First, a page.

We have to push our way in. It isn’t yet 9 and the place is packed. Some people I know from the Tottenham Royal and RSG are here. It’s noisy, smoke-filled, lots of guys – musos – and not many chicks at all. A guy from Decca we know gets some drinks in and tells us about the band playing tonight. He saw them last night at The Scotch of St James and they are a-may-zing ducky. And look! There’s Kit Lambert – manages The Who. I’ve already recognised Chas Chandler, The Animals bass player and Jeff Beck from The Yardbirds, so I know the band must be good
These Soho clubs are traps. I’ve been here before to see Georgie Fame and Brian Auger too. A pound for a Double Diamond. Still, the Decca guy looks good for it – drives an MG, British Racing Green ducky. And with overdrive, heart. Come for a spin? Then, at last, the usual PA screech, some muffled words about success…Paris….Olympia…great to have him back…a roar from the in-crowd nearest the speakers and then…… then? Like nothing I’ve ever heard before. It wasn’t Chuck Berry but it was ‘Johnny B. Goode’. The opening riff comes screeching, coughing and barking out of the speakers like a banshee on uppers. The grace notes spill off the guitarist’s fingerboard in a torrent. Who? I yell. Hendrix. Jimi Hendrix! I push forward to get a better look.
The guy, Hendrix, is something out of a book. Like a regency fop who got caught up in Arabian Nights. He seems thin and vulnerable and he struggles with the vocal but when he sings that he could play his guitar just like ringing a bell – and his strat echoes the line – all of my senses reel and I’m taking a ride. Now he’s taking his solo and the high gain amps give feed back that he controls like a lasso as it curls and shimmies around the audience. Then, oh yes, then – it dawns on me that he’s a lefty and he’s playing the strat upside down. And behind his back. And with his teeth. Another chorus followed by Berry’s riff once more, culminating in what sounds like horses neighing as he reels in the feed-back – and then a huge chord, a thwack on the snares and…..silence. Five or six seconds later a roar around the room that produces a shiver down my spine.
Hendrix introduces The Experience; Mitch Mitchell on drums I know from Georgie Fame’s Blue Flames; Noel Redding I’ve seen before, sitting in at gigs – except he’s not a bass player. No matter, he is now. And now they’re playing Howlin’ Wolf’s ‘Killing Floor’ In double time. Hendrix has no fear of the Gods.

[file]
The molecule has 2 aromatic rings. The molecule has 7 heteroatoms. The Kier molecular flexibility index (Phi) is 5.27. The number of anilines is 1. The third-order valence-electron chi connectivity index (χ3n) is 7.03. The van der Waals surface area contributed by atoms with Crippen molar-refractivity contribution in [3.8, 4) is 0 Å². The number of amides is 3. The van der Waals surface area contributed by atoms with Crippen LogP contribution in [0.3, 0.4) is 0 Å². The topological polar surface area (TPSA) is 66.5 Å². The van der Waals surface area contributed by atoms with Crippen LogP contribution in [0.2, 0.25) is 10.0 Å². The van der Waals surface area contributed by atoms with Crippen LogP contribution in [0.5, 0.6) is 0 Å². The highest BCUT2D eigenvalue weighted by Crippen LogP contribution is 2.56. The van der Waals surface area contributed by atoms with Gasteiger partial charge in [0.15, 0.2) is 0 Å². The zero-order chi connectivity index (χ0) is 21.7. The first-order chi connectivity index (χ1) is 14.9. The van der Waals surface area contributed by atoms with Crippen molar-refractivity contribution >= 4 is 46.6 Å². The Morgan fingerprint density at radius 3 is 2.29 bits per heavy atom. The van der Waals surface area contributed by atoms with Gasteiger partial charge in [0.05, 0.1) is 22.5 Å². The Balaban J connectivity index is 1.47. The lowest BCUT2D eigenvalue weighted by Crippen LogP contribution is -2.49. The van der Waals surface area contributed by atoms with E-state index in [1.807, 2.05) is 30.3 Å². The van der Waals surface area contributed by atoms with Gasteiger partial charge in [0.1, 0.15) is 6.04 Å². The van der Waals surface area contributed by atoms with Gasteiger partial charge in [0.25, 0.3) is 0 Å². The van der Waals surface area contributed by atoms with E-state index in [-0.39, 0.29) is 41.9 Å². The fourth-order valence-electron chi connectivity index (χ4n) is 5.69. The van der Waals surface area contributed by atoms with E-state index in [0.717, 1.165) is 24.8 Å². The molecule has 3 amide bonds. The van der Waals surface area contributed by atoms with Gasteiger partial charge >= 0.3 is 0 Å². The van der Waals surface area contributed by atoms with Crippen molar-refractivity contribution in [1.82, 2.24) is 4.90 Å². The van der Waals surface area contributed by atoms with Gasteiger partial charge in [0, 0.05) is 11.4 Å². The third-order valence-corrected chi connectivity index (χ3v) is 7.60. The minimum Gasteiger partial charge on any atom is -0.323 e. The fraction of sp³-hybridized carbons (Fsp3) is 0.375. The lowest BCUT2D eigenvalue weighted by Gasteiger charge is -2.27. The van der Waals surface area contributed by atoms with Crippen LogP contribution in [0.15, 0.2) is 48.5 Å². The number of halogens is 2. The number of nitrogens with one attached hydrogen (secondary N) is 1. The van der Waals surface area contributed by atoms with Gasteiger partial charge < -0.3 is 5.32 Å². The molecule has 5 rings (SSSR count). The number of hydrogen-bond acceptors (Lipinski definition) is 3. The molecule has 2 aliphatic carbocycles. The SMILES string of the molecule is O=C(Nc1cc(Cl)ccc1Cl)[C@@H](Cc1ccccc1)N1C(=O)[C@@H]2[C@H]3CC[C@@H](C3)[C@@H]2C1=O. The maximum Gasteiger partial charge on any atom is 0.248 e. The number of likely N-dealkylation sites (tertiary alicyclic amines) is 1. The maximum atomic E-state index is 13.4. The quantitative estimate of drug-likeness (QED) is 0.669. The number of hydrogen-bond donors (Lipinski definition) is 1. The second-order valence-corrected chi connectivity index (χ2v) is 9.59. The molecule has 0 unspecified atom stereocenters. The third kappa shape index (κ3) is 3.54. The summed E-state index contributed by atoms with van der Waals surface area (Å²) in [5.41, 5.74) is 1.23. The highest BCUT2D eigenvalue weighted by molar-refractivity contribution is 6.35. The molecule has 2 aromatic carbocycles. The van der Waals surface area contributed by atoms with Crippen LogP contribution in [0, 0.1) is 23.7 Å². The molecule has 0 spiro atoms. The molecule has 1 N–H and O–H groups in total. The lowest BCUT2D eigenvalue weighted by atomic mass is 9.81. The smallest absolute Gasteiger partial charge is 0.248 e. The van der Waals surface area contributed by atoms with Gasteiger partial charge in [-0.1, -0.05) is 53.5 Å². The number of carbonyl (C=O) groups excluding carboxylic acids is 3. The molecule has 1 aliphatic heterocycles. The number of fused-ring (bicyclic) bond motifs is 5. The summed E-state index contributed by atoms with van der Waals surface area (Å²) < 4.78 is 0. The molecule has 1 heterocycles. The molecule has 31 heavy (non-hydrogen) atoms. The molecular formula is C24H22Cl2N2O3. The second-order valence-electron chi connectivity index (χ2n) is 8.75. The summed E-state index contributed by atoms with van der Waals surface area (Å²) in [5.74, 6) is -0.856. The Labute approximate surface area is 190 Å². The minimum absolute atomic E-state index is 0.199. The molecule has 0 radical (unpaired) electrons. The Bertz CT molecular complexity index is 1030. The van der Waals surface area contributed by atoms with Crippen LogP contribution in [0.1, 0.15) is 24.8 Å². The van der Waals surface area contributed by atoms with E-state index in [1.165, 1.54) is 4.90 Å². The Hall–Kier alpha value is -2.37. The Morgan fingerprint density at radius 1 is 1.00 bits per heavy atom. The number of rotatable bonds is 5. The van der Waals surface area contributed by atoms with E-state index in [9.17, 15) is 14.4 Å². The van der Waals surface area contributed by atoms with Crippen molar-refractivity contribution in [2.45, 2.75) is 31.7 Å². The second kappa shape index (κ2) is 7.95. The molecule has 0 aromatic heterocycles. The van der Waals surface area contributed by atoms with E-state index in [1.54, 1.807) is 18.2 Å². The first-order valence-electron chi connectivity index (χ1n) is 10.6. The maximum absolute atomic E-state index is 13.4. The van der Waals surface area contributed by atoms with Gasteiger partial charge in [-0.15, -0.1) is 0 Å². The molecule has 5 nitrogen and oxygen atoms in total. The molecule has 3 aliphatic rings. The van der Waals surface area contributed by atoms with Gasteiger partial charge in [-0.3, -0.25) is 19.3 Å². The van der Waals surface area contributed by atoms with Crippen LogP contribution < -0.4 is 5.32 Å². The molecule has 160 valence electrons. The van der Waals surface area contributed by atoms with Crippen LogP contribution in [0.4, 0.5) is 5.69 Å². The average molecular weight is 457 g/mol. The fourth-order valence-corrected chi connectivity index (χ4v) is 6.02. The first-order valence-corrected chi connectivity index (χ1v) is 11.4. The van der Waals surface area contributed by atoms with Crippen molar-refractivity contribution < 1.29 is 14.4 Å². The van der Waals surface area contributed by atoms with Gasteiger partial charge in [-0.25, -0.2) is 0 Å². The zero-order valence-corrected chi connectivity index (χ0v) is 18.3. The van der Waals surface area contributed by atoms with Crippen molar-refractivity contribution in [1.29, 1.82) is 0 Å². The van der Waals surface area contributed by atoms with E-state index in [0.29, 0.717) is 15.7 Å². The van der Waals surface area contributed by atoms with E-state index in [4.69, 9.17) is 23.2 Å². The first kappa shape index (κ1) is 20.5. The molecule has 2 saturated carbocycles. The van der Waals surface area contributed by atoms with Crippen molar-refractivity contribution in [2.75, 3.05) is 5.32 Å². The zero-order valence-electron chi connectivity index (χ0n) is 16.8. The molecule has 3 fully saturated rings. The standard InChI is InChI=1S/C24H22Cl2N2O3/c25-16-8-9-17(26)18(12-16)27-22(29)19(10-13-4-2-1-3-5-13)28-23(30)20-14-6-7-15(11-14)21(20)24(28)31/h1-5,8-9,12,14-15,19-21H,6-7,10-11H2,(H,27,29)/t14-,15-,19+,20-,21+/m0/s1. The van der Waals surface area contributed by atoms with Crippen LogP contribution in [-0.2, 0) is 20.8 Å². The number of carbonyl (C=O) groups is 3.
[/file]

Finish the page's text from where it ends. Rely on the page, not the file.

I’m watching the musos and journos in the audience and some of them are looking at their shoes and shaking their heads. The people I’m with look agitated and puzzled. But the people up at the front have been converted. There’s a certainty about the rapture that greets each number in the set. The band plays ‘Rock Me Baby’ and Hendrix has found his performance groove. He gyrates, closes his eyes and the strat becomes a phallus as he thrusts it back and forth, his face a mask. No lewdness, just ecstatic calm as the chops and licks fill the room – and my mind – with a vision of blues music that I doubt was real.
We talk about that on the way home. We saw the fretwork. We saw that they, the musos, saw it too. We knew we’d seen and heard something. Just not quite sure what.
A note from the Author; I wrote in an earlier blog, 1964, that it was said if you could remember the 60s, then you weren’t there. I have to own that and admit that I’ve had to reconstruct this account the best way I could. A good number of friends have urged me to tell these stories and I’ve done my best to relate facts and describe my feelings at the time of these events. The sources I’ve used to research and verify appear as clickables in the text. I’ve also done my best not to name drop – but to some extent it is inevitable. I played in a band, my cousin played in Brian Auger’s band and the people I hung with were into music. We went to lots of gigs.
I should add that ‘RSG‘ was Ready Steady Go! – ITV’s live music show which went to air on Friday evenings at that time. I’m fairly certain that it was The Bag O’ Nails in Kingly Street, Soho, where The Experience played that night. And ‘that night’, I believe was in November 1966. I seem to remember it was bloody cold that night. But when you’re 20, immortal and in love with the world, none of that matters.